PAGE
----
Now the elephant in the room is the political controversy that this motion picture got embroiled in because it cast a Pakistani actor. Fawad Khan is barely there in the movie and it might make an audience member feel ‘oh a storm in a teapot’ but it is my assumption that the film may have been re-edited post controversy and would have chopped out much of his role. It is rather sad that he leaves Indian cinema not with a bang but a fizzle.

Also, I suspect all the characters, except for Ayan, were Pakistani in origin. Even the scenes that were later dubbed as Lucknow may have originally been Lahore. This is more plausible because the punjabiness of the wedding preparation and music would be out of place in a Lucknowi wedding. This may have then implied that the narrative was heading towards the idea that we are so much more similar than we give credit for. It also did not seem a narrative that harped on the India-Pakistan past but side-stepped it and moved into a ‘this is how South Asians are’. It would have challenged the viewpoint that Indians in India have about Pakistanis when contrasted with that of Indians abroad. This very fact would have made this a mature take on the tense kinship we share.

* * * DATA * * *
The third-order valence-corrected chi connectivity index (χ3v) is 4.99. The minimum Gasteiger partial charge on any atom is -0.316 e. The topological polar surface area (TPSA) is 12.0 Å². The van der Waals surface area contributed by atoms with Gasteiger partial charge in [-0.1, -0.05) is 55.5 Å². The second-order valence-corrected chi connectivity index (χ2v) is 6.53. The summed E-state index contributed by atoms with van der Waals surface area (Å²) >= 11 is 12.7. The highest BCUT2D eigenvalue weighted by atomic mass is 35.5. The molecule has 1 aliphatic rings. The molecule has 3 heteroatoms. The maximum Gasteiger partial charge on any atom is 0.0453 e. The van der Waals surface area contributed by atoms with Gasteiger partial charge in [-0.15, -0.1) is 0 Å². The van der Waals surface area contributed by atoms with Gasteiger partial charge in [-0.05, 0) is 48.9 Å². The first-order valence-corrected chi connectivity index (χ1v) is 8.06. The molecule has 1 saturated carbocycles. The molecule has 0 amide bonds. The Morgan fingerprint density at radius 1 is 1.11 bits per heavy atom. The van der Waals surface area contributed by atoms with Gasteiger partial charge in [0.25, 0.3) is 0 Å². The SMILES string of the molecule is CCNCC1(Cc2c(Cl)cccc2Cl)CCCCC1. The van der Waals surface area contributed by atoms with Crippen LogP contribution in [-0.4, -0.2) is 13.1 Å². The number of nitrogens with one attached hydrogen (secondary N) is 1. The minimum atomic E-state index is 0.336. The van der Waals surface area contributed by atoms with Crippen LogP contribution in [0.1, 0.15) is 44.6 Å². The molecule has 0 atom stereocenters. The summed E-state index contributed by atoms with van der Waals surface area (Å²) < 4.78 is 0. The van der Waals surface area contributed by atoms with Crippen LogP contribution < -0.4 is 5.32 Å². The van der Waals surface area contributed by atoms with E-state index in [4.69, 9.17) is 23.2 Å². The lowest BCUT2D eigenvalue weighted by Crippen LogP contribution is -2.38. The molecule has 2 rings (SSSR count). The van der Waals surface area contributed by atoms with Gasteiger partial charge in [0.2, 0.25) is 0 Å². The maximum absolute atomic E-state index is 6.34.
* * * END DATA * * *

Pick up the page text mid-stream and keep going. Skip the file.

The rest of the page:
Even the fact that Sangars are supposed to Brahmin, Ayan however, plays a very un-Brahmin role. If the above was how Karan Johar intended it, it is truly unfortunate that he had to pare down and remove all those subtle nuances that may have made the clichés more bearable.

So he has broken or tried to break community and nation stereotypes. But he hasn’t stepped out of the traditional Bollywood ending of tragic catharsis or truly reconciled himself to ambiguous or incomplete endings. The ending, therefore, is unexpected, incredulous and unintentionally funny.

On a side note, the cinematography and art design were aesthetic. The music of the film is brilliant. Moving, poetic and catchy – a double thumbs up.